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Lapping Lepto? Dog Owner–Be Vigilant

A Growing Concern

photo of boy walking his dog through the big puddle | Whitworth Animal ClinicLeptospirosis, a serious bacterial disease which can affect dogs, other animals, and humans, is on the rise. Leptospirosis is common where temperatures are mild and where there are rainy seasons. In the U.S., the disease is caused by one of eight strains of the bacteria of the leptospira genus.

The bacteria must have water to live; it can survive in damp soil, stagnant water or mud, especially in warm climates. The bad bacteria can typically be found in water where infected wildlife, e.g., raccoons, skunks, opossums, rats, deer urinate. Pets and livestock can also spread the disease through shared water sources.


Not every animal exposed to leptospira becomes violently ill; sometimes, it has no effect and other times only a mild effect. In rare cases where the disease becomes life-threatening, antibiotics and intervenous treatments are prescribed. In the acute stage, there can be damage to the kidneys and liver. The symptoms of the disease—vomiting, diarrhea, and sluggishness—are deceptive because they could indicate a variety of illnesses, so diagnosis can be tricky.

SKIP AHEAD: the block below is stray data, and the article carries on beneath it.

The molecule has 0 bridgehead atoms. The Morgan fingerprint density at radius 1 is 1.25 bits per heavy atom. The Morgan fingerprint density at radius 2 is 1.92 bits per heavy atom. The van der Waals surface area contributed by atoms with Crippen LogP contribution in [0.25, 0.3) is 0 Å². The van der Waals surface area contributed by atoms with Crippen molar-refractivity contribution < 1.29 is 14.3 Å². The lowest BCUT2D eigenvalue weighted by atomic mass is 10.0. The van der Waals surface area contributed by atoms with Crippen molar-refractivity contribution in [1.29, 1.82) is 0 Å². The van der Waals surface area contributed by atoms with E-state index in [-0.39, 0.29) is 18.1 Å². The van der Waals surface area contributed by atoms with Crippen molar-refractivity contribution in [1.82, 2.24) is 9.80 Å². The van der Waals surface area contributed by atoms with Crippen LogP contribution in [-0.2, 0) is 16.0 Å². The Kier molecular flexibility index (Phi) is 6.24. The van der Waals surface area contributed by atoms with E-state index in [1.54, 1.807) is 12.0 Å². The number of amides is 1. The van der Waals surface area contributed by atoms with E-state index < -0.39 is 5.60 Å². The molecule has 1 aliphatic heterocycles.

Prevention in Pets

Preventing the disease in domestic pets requires awareness and vigilance on the part of the pet owner. Keep your pet away from water that could possibly be infected:

  • Stagnant puddles or ponds
  • Flood water
  • Muddy dog parks
  • Communal bowls at the dog park
  • Backyard water bowl—clean it regularly; wildlife could be using it
  • Pet owners should be aware that the vaccine doesn’t protect against all variations of the bacteria.

Human Vulnerability

In humans, leptospirosis can be serious. Keeping this disease at bay is a public health issue because leptospirosis can be spread to humans through contact with an infected pet’s urine or bodily fluids. In parts of the world where flooding is common, humans can become infected by exposing an open wound to infected flood water.

Preventing Leptospirosis in Humans

Diseases that can be transmitted from animals to human are called zoonotic diseases. It’s uncommon for a human to contact a disease from a pet, but it can happen. To protect yourself and your family, follow these simple guidelines:

  • Avoid close contact with animal excretions
  • Wash your hands if you come into contact w/feces
  • Keep rodent population down
  • Don’t leave pet food outside which could attract infected wildlife
  • Have your vet examine and vaccinate your pet

Other Resources

Check the Centers for Disease Control and Prevention website for more information on leptospirosis and guidelines for preventing occurrence of the disease in pets.

Ask Dr. Whitworth

Dr. Whitworth stays current on best practices for canine vaccinations. When it comes to leptospirosis and other zoonotic diseases, it’s important to keep your pet’s shot record up-to-date because it can also protect you.

Schedule an appointment today to discuss concerns about your pet or to update immunizations.

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